Aesthetics and free speech collided head-on at the October meeting of the Alexandria Planning Commission. The causal factor was candidates’ political signs.
As explained in the staff report to the Commission, "After last May's election, City Council has been discussing whether there are ways to reduce the visual clutter that results from the city's current regulation on political signs and has asked staff to bring forward for the Planning Commission's consideration certain changes to those rules."
Currently, city regulations say signs are permitted only in the grass portions of rights of way. Each sign must be freestanding and no taller than 42 inches, and each sign may be supported by no more than two small posts.
Regulations also stipulate that no signs are permitted on the G.W. Parkway, which includes Washington Street, and no signs are permitted within 15 feet of an intersection or at the end of a median strip.
City regulations are clear that signs are not permitted on traffic islands, and signs are permitted only 90 days before an election and must be removed within 15 days after the election. There is no limitation of signs on personal property.
THE STAFF members’ recommendation to the Commission was a considered text amendment to that section of the zoning ordinance based on their evaluation that "consideration of changes is consistent with the public necessity, convenience, general welfare and good zoning practice." The Commission and public speakers saw it differently.
"It's part of the democratic process to do this," Katy Canady explained. "I saw all these signs there, but so what? When you place visual clutter against free speech, it's very insignificant."
Poul Hertel pointed out, "We already have a very low voter turnout. We should not discourage interest further. Don't change the regulations."
Lillian White, president of the local League of Women Voters, agreed. "We feel displaying the signs encourages voters. Political signs are protected free speech. The city has no business trying to interfere with this," she said.
According to memoranda from Eileen Fogarty, director, Department of Planning and Zoning, to Philip Sunderland, city manager, on May 8, 2003, the same arguments were aired by both the Planning Commission and City Council in 1997 and 1998. The ordinance remained unchanged.
At that time, the Planning Commission recommended a change only in the bond from $100 to $250. If the signs were not removed within the 15-day time span, the bond would be forfeited.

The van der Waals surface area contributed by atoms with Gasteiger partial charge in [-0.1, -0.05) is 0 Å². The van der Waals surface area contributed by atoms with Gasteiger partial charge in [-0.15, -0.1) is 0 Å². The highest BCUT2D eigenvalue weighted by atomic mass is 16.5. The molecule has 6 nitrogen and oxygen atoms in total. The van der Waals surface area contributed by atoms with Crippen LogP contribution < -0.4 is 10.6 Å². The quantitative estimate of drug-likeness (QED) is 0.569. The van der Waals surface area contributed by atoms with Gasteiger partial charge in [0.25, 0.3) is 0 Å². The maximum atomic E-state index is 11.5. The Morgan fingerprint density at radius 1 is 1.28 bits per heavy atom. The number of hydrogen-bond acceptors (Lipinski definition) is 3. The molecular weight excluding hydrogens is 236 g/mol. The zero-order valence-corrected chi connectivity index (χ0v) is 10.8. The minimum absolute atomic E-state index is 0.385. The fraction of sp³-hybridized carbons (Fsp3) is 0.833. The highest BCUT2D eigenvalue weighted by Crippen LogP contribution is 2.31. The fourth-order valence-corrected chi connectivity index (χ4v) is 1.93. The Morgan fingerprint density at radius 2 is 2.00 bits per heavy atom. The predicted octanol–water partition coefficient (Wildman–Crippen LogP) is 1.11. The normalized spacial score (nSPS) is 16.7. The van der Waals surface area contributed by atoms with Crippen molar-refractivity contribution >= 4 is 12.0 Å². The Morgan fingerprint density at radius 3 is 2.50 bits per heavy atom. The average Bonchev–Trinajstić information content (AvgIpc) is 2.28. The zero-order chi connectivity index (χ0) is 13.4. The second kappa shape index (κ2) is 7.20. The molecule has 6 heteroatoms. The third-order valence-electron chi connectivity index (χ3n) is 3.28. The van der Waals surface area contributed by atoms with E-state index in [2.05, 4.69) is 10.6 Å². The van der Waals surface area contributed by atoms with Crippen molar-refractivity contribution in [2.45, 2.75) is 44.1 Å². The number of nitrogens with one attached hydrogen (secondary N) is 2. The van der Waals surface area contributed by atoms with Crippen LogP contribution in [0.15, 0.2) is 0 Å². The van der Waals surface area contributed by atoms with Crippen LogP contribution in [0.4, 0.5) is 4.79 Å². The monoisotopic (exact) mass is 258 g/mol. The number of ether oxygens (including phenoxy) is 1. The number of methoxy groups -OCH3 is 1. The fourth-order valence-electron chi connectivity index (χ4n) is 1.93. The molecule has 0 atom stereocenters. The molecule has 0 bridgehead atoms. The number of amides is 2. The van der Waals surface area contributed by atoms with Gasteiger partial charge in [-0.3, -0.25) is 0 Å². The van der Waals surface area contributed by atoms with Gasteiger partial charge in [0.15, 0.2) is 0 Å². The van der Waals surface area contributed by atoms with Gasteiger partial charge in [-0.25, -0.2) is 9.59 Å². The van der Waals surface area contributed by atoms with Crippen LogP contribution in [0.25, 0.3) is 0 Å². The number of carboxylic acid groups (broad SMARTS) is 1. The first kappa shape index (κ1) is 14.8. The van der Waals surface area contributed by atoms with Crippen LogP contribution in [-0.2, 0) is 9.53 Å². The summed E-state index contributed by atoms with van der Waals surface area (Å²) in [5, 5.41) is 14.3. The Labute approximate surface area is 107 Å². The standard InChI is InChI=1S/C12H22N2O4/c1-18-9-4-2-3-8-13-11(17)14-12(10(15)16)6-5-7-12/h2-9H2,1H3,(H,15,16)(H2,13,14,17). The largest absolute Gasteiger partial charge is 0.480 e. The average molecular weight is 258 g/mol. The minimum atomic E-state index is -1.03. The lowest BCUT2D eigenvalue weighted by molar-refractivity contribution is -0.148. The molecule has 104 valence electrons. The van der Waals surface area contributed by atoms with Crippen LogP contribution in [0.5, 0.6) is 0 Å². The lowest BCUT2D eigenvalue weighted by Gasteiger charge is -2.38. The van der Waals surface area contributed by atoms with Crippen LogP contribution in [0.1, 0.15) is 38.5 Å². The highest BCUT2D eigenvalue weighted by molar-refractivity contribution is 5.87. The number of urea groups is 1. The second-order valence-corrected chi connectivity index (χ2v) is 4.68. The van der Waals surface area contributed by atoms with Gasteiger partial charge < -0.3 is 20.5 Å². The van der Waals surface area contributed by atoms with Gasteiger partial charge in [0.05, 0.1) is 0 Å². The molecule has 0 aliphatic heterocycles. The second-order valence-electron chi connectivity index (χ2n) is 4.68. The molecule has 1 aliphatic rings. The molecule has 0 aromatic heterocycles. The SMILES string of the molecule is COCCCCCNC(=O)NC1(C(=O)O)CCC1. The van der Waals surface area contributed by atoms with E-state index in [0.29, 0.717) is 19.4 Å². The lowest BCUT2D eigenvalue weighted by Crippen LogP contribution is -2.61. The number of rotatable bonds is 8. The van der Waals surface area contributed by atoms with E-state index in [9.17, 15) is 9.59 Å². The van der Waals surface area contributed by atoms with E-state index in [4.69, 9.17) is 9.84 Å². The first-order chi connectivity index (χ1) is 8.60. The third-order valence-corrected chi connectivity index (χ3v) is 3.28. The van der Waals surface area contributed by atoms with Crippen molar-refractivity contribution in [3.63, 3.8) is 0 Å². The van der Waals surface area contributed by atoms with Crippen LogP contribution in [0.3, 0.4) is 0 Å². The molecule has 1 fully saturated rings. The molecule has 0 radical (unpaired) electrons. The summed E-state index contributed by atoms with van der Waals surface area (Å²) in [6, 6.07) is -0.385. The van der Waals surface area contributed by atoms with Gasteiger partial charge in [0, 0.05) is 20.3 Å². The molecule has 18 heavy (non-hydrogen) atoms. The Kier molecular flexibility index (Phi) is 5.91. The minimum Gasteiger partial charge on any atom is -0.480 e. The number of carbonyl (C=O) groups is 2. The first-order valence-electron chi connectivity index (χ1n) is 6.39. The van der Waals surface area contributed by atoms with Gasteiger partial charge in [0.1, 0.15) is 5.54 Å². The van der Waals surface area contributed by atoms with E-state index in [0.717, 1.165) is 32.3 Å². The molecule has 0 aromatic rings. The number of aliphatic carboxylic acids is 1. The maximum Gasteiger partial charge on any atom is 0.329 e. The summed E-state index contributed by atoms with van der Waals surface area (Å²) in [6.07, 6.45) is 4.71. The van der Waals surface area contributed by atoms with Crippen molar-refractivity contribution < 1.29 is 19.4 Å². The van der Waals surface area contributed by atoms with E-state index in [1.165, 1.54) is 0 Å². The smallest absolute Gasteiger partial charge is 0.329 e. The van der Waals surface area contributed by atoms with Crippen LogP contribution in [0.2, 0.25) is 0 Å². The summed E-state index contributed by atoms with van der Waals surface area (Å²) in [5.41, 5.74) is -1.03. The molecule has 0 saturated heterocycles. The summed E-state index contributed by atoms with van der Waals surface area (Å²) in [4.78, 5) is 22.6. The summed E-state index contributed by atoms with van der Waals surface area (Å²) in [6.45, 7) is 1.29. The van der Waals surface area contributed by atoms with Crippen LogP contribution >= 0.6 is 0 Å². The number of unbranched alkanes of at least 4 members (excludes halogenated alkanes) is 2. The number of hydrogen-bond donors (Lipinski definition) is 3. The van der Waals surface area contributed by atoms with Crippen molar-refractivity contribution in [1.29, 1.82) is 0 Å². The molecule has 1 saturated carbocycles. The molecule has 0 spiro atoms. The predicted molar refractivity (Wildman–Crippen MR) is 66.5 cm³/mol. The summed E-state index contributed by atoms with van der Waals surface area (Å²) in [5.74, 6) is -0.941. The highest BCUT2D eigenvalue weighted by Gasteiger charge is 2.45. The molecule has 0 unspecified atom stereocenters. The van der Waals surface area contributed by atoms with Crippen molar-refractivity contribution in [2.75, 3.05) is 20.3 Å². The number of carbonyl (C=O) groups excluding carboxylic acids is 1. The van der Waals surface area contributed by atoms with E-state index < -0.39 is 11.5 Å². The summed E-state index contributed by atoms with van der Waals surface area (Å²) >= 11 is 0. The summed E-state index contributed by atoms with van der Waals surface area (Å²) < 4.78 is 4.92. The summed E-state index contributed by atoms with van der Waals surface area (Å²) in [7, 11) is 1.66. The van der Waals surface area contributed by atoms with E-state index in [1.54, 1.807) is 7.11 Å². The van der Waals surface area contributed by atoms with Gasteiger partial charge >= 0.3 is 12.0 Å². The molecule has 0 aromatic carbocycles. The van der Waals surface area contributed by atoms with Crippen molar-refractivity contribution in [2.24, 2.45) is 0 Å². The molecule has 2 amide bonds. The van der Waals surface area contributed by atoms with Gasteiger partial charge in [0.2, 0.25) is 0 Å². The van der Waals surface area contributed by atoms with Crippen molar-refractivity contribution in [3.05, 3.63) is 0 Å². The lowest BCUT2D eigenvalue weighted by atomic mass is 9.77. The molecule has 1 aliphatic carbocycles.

That was the same conclusion the Commission came to on Oct. 7, 2003. Following a clarification by Barbara Ross, deputy director, Planning and Zoning, that the department was "not asking for an ordinance tonight, but only asking [the Commission] to consider the various alternatives ."
After deliberation, the Commissioners did just that. The resolution was supported only for an increase in the bond from $100 to $250 and removal of the sign posts as well as the signs themselves within the 15-day time frame. It was approved unanimously.
IN OTHER ACTIONS, the Commission:
*Approved a Special Use Permit (SUP) to operate a massage therapy establishment at 818 Franklin St. The hours of operation will be Monday through Friday from 9 a.m.-7 p.m. and Saturday from 9 a.m.-6 p.m. The applicant, Calvin Boothe, is a new owner of the building, according to the staff report. Boothe most recently operated his business, called Alexandria Bodyworks, at 728 Jefferson St., staff noted. That site is now part of a proposed residential development at 800 Washington St.
*Approved an SUP requested by Baptist Temple Church to expand its Abracadabra Child Care Center at 6 West Masonic View Ave. The request centered on expansion of the playground area and the enrollment by three. The playground presently is approximately 2,429 square feet. The proposal is to expand it to approximately 6,383 square feet. The maximum enrollment now stands at 38. This would be increased to 41.
*Approved a recommendation by the Department of Planning and Zoning to allow increased height and density for public schools. They found that the consideration of such a text amendment is consistent with the public necessity, convenience, general welfare, and good zoning practice.